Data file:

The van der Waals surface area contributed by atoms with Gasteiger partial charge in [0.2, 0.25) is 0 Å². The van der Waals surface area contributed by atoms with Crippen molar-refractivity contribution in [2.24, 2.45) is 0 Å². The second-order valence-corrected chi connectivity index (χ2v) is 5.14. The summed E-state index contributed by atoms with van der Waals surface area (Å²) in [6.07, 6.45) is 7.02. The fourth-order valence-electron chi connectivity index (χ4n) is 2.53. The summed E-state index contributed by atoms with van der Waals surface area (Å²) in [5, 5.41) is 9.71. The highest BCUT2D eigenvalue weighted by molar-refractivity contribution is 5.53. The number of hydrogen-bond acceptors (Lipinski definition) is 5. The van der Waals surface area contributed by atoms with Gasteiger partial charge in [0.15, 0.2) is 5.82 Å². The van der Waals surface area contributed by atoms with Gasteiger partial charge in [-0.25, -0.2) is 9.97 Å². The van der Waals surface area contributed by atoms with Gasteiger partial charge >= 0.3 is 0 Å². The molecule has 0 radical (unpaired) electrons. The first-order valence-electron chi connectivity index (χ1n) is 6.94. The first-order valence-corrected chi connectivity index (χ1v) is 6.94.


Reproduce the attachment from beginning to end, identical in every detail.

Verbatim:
The van der Waals surface area contributed by atoms with Gasteiger partial charge in [0.2, 0.25) is 0 Å². The van der Waals surface area contributed by atoms with Crippen molar-refractivity contribution in [2.24, 2.45) is 0 Å². The second-order valence-corrected chi connectivity index (χ2v) is 5.14. The summed E-state index contributed by atoms with van der Waals surface area (Å²) in [6.07, 6.45) is 7.02. The fourth-order valence-electron chi connectivity index (χ4n) is 2.53. The summed E-state index contributed by atoms with van der Waals surface area (Å²) in [5, 5.41) is 9.71. The highest BCUT2D eigenvalue weighted by molar-refractivity contribution is 5.53. The number of hydrogen-bond acceptors (Lipinski definition) is 5. The van der Waals surface area contributed by atoms with Gasteiger partial charge in [0.15, 0.2) is 5.82 Å². The van der Waals surface area contributed by atoms with Gasteiger partial charge in [-0.25, -0.2) is 9.97 Å². The van der Waals surface area contributed by atoms with Gasteiger partial charge >= 0.3 is 0 Å². The molecule has 0 radical (unpaired) electrons. The first-order valence-electron chi connectivity index (χ1n) is 6.94. The first-order valence-corrected chi connectivity index (χ1v) is 6.94.